Thursday, April 16, 2009

Bud Shank Remembered - the context

After posting my memories of Bud Shank, I figured it might be a good idea to add a little context to explain what he was all about. Everything written about him within the past decade or so seems to focus on one thing: that he was part of the West Coast supposed cool jazz scene, but that there was a lot more to him than laid back versions of what was happening back east.
And I'm here to agree with that. For one thing, the Bud Shank of '80s and later had a much more rugged sound than the young, punk-rock-looking Shank of the '50s. By then, he was kind of at the corner of Art Pepper and Jackie McLean. The national obit for him in last week's paper drew a comparison to McLean, which I hadn't thought of until them. But it makes perfect sense. His tone wasn't as tart as Jackie's but there definitely had an edge. I have an album that he did with Shorty Rogers (trumpet) back in the early '80s and the version of Billy Strayhorn's "Bloodcount" will rip at you, it's so intense.
The 1950s Shank is definitely more in that Art Pepper style: dry, no nonsense tone with good melodic ideas in his solos. It's not as adventurous as, say, the early Gerry Mulligan Quartet stuff - which is pretty much the standard for top shelf West Coast cool, if we're going with labels - but it's by no means dull.
Shank did veer off into questionable waters, though. I once owned a copy of Magical Mystery, in which he covers the songs from Magical Mystery Tour with echoey flute and bass clarinet runs between some of the songs. Although he pulls off a solo of almost Dolphy-esque proportions in "Blue Jay Way," the whole thing is pretty ridiculous. "I Am the Walrus" doesn't really translate well into instrumental territory. I've never heard Spoonful of Jazz but the entry on slams it pretty hard, saying it's only for Shank completists. It's pretty easy to come by at used stores, but I'll hold off until I see it at an estate sale for buck.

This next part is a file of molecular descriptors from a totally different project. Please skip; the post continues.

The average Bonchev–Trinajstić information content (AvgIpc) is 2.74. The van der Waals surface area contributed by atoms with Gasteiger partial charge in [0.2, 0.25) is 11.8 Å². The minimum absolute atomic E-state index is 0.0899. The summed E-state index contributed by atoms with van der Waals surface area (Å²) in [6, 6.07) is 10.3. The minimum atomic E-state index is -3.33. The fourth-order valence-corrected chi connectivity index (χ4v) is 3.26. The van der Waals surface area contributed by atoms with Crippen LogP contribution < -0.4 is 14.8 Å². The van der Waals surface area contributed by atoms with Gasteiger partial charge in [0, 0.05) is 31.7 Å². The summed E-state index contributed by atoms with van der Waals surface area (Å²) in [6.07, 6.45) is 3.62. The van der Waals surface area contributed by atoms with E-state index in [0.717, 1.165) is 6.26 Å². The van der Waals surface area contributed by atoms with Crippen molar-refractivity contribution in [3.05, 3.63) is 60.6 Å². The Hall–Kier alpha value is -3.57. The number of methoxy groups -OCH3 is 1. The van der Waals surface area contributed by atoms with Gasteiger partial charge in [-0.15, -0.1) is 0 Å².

When he played with tenor saxophonist Bob Cooper, Shank really performed a setback for mellow jazz - or an advance depending on how you look at it - by picking up the flute, and Cooper played oboe. Maybe these albums have some charm to them, but it sounds pretty sanitized to me. And although Bud knew his way around the flute, the one LA4 album I heard was pretty dull. And coming from a group that included Ray Brown and Laurindo Almeida, that's saying something.
Thankfully, Bud devoted his playing entirely to the alto in his later years, which was smart on many levels.
Last weekend, I went to the weekly flea market in Elyria and came across a couple of Shank's commercial '60s albums. The Windmills of Your Mind, conducted by Michel Legrand, and Girl in Love, conducted by Oliver Nelson were in a pile along with some CTI albums. I was torn because I felt like I needed to buy them in memory of Bud, but the slickness turned me off.
Turns out both looked pretty unplayable, so the decision was made for me.

The new City Paper with my cover story on Sean Jones, hit the street yesterday. Today it might be up on their website, Check and see.

And another thing I've been meaning to say: the first hard copy of Blurt showed up in the mail a couple weeks ago. It looks really good. Lotta writing, good layout. You should buy it for a couple reasons: you'll be helping to support a good music magazine, at a time when so many are falling by the wayside. It'll help stimulate the economy, and every little bit helps. (Hey, if 72 people read this and go out and buy a copy..........start of a revolution.) Plus, many years from now, if your copy is still in good shape, it could bring you big bucks in resale value.

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